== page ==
For a convicted felon, John Dean is an exceptional author. I remember reading his own recollections of the Watergate affair and his own association with the subsequent events that led both to his own denouement and the resignation of Richard Nixon in disgrace in 'Blind Ambition' in the mid 1970s. Once again he weighs in impressively by building a very strong circumstantial case for the investigation and possible prosecution of President George W. Bush for criminal actions that Dean terms to be indeed, 'worst than those of Watergate'. Culling from public records and the recollections of other eye-witnesses, Dean shows how Mr. Bush has systematically exaggerated, embellished, and engineered a series of preverifications and outright lies to the American public in an effort to convince us of the need for military intervention in Iraq. Dean argues that in asking Congress for a Joint Resolution authorizing the use of American force in Iraq, President Bush made a number of 'unequivocal public statements' regarding the reasons this country needed to pursue military force in pursuit of national interests. Dean, now an academic and noted author, shows how through tradition, presidential statements regarding issues of national security are held to an expectation of 'the highest standard of truthfulness'. Therefore, according to Dean, no president can simply 'stretch, twist or distort' the facts of a case and then expect to avoid resulting consequences. Citing historical precedents, Dean shows how Lyndon Johnson's distortions regarding the truth about the war in Vietnam led to his own subsequent withdrawal for candidacy for re-election in 1968, and how Richard Nixon's attempted cover-up of the truth about Watergate forced his own resignation. Dean contends that while President Bush should indeed receive the benefit of the doubt, he must also be held accountable for explaining how it is that he made such a string of unambiguous and confident pronouncements to the American people (and to the world as well) regarding the existence of WMD, none of which have been substantiated in the subsequent searches that have been conducted by either Untied Nations nor American Military investigators. Dean explains how the vetting process for any public staement is processed within the executive branch: 'First, I assured the students that these statements had all been carefully considered and crafted. presidential statements are the result of a process, not a moment's thought. White House speechwriters process raw information, and their statements are passed on to senior aides who have both substantive knowledge and political insights. And this all occurs before the statement ever reaches the president for his own review and possible revision.' 'Second, I explained that -- at least in every White House and administration with which I was familiar, from Truman to Clinton -- statements with national security implications were the most carefully considered of all. The White House is aware that, in making these statements, the President is speaking not only to the nation, but also to the world.' 'Third, I pointed out to the students, these statements are typically corrected rapidly if they are later found to be false. And in this case, far from backpedaling from the president's more extreme claims, Bush's press secretary, Ari Fleischer had actually, at times, been even more emphatic than the president had. For example, on Jan. 9, 2003, Fleischer stated, during his press briefing, 'We know for a fact that there are weapons there.' Moreover, Dean contends, others such as Donald Rumsfeld were even more emphatic in claiming Saddam Hussein had WMD, even claiming to know the locations as being in the Tikrit and Baghdad areas. Finally, he concludes, given the huge implicit political risk to Mr. Bush, it would inconceivable that Mr. Bush would be so brazen as to make such statements without some intelligence to back them up. Yet, according to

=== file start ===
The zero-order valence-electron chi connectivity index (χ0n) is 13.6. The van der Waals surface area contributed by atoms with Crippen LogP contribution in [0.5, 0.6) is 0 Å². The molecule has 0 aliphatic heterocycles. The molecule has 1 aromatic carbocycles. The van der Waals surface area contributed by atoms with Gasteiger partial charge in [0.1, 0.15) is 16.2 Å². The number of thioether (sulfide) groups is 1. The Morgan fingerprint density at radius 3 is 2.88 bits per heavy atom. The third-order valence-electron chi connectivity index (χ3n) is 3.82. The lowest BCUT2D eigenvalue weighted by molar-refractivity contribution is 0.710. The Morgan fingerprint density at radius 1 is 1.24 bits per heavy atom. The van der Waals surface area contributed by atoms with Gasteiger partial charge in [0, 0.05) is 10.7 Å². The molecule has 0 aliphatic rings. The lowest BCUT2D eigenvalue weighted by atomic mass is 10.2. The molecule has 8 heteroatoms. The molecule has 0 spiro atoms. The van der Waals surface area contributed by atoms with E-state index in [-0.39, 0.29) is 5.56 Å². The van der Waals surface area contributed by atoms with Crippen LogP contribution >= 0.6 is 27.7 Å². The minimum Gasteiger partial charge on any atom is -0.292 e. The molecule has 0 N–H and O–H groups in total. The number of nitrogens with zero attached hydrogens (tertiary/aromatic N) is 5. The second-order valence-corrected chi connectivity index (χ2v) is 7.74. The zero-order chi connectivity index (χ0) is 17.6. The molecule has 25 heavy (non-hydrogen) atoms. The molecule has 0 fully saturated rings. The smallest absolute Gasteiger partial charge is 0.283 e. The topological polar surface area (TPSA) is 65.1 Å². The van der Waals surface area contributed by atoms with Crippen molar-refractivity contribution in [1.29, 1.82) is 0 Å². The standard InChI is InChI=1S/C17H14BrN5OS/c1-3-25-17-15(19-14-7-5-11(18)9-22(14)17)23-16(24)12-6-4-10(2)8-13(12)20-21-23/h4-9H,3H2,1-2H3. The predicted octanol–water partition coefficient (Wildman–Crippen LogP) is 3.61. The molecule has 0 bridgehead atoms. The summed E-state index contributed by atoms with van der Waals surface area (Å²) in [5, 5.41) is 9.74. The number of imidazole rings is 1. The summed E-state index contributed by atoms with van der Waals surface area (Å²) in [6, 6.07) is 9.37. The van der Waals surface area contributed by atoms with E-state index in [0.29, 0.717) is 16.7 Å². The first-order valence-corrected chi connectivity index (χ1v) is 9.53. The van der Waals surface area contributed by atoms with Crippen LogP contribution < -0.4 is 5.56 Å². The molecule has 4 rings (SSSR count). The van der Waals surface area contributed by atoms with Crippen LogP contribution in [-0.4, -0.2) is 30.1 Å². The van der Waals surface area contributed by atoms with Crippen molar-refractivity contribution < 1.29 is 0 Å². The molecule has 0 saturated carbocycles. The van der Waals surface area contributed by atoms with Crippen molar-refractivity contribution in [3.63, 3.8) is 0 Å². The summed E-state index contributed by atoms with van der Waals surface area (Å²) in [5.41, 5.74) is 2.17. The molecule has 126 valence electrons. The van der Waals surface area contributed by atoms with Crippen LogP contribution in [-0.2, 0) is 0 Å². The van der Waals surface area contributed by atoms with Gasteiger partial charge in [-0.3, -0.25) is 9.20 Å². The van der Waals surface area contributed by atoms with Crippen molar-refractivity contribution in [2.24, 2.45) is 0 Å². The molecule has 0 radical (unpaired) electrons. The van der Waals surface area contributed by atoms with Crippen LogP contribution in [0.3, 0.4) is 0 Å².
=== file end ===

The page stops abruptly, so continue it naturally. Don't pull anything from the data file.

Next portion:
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  • Anonymous

    Posted March 25, 2004

    Exceptional Work - A Must Read

    I have been following the GW Bush literature quite closely, and this work by Nixon's former lawyer - who has turned into a fantastic non-fiction writer who has raised my consciousness on our current Supreme Court Chief Justice - is at the top. Dean does not fall into the typical mudslinging or hero worship that has been the typical route. In this regard Dean and 'Worse Than Watergate' stands alone. THIS IS A MUST READ for all Americans. I do not want to give away the heart of the story, and I really could not explain it as well as Dean anyway, though I will offer this - I am a lawyer, and I find that Dean has 'Proven' his case, which is actually everyone's case or at least concern.

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    Posted May 31, 2009

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    Posted December 25, 2009

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  • Anonymous

    Posted March 14, 2009

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  • Anonymous

    Posted January 1, 2011